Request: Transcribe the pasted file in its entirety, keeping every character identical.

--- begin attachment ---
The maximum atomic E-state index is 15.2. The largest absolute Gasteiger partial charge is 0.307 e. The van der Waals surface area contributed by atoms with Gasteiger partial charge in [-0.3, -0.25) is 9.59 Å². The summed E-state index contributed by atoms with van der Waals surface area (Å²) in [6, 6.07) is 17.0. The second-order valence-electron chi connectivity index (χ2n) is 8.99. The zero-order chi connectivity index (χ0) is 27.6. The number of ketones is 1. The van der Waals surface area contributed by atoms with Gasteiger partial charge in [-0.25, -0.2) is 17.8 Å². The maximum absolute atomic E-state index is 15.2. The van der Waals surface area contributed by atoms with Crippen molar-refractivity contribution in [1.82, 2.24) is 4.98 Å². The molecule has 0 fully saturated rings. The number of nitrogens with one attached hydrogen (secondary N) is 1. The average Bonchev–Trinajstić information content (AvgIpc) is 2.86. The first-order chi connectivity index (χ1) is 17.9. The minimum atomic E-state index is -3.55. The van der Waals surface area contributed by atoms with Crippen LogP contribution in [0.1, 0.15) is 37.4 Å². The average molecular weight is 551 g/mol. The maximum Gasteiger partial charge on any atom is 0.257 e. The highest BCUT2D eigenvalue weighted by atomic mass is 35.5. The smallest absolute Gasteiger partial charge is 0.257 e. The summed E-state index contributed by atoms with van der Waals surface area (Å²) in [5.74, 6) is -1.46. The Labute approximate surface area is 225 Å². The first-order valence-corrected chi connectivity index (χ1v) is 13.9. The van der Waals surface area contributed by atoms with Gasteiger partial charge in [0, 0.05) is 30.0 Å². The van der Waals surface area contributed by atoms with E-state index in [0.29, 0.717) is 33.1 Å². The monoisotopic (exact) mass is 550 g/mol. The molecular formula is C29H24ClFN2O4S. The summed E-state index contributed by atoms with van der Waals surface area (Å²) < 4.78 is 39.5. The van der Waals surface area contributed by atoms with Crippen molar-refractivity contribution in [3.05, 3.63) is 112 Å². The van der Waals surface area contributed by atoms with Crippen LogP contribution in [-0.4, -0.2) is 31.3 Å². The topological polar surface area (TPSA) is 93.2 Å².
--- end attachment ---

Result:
The maximum atomic E-state index is 15.2. The largest absolute Gasteiger partial charge is 0.307 e. The van der Waals surface area contributed by atoms with Gasteiger partial charge in [-0.3, -0.25) is 9.59 Å². The summed E-state index contributed by atoms with van der Waals surface area (Å²) in [6, 6.07) is 17.0. The second-order valence-electron chi connectivity index (χ2n) is 8.99. The zero-order chi connectivity index (χ0) is 27.6. The number of ketones is 1. The van der Waals surface area contributed by atoms with Gasteiger partial charge in [-0.25, -0.2) is 17.8 Å². The maximum absolute atomic E-state index is 15.2. The van der Waals surface area contributed by atoms with Crippen molar-refractivity contribution in [1.82, 2.24) is 4.98 Å². The molecule has 0 fully saturated rings. The number of nitrogens with one attached hydrogen (secondary N) is 1. The average Bonchev–Trinajstić information content (AvgIpc) is 2.86. The first-order chi connectivity index (χ1) is 17.9. The minimum atomic E-state index is -3.55. The van der Waals surface area contributed by atoms with Crippen LogP contribution in [0.1, 0.15) is 37.4 Å². The average molecular weight is 551 g/mol. The maximum Gasteiger partial charge on any atom is 0.257 e. The highest BCUT2D eigenvalue weighted by atomic mass is 35.5. The smallest absolute Gasteiger partial charge is 0.257 e. The summed E-state index contributed by atoms with van der Waals surface area (Å²) in [5.74, 6) is -1.46. The Labute approximate surface area is 225 Å². The first-order valence-corrected chi connectivity index (χ1v) is 13.9. The van der Waals surface area contributed by atoms with Gasteiger partial charge in [0, 0.05) is 30.0 Å². The van der Waals surface area contributed by atoms with E-state index in [0.29, 0.717) is 33.1 Å². The monoisotopic (exact) mass is 550 g/mol. The molecular formula is C29H24ClFN2O4S. The summed E-state index contributed by atoms with van der Waals surface area (Å²) < 4.78 is 39.5. The van der Waals surface area contributed by atoms with Crippen molar-refractivity contribution in [3.05, 3.63) is 112 Å². The van der Waals surface area contributed by atoms with Crippen LogP contribution in [-0.4, -0.2) is 31.3 Å². The topological polar surface area (TPSA) is 93.2 Å².